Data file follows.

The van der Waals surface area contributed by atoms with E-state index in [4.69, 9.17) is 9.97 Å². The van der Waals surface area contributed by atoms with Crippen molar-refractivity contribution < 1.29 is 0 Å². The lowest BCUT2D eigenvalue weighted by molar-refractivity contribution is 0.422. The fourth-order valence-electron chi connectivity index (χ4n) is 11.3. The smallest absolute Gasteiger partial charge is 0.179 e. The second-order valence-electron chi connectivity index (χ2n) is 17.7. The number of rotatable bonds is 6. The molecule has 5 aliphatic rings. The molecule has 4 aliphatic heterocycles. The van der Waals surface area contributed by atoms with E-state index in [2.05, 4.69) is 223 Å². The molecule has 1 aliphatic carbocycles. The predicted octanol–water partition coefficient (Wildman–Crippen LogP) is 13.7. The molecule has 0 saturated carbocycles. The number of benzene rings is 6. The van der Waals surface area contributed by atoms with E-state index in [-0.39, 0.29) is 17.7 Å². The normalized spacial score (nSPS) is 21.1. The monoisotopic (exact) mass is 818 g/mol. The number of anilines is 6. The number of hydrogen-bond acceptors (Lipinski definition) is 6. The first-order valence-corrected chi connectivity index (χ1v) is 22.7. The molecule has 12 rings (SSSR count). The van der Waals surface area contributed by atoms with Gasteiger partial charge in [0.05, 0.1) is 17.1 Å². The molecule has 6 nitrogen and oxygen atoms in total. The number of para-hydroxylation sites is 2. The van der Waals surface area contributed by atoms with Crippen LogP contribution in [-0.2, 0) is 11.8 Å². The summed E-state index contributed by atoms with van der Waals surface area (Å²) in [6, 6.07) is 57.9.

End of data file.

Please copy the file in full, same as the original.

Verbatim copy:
The van der Waals surface area contributed by atoms with E-state index in [4.69, 9.17) is 9.97 Å². The van der Waals surface area contributed by atoms with Crippen molar-refractivity contribution < 1.29 is 0 Å². The lowest BCUT2D eigenvalue weighted by molar-refractivity contribution is 0.422. The fourth-order valence-electron chi connectivity index (χ4n) is 11.3. The smallest absolute Gasteiger partial charge is 0.179 e. The second-order valence-electron chi connectivity index (χ2n) is 17.7. The number of rotatable bonds is 6. The molecule has 5 aliphatic rings. The molecule has 4 aliphatic heterocycles. The van der Waals surface area contributed by atoms with E-state index in [2.05, 4.69) is 223 Å². The molecule has 1 aliphatic carbocycles. The predicted octanol–water partition coefficient (Wildman–Crippen LogP) is 13.7. The molecule has 0 saturated carbocycles. The number of benzene rings is 6. The van der Waals surface area contributed by atoms with E-state index in [-0.39, 0.29) is 17.7 Å². The normalized spacial score (nSPS) is 21.1. The monoisotopic (exact) mass is 818 g/mol. The number of anilines is 6. The number of hydrogen-bond acceptors (Lipinski definition) is 6. The first-order valence-corrected chi connectivity index (χ1v) is 22.7. The molecule has 12 rings (SSSR count). The van der Waals surface area contributed by atoms with Gasteiger partial charge in [0.05, 0.1) is 17.1 Å². The molecule has 6 nitrogen and oxygen atoms in total. The number of para-hydroxylation sites is 2. The van der Waals surface area contributed by atoms with Crippen LogP contribution in [-0.2, 0) is 11.8 Å². The summed E-state index contributed by atoms with van der Waals surface area (Å²) in [6, 6.07) is 57.9.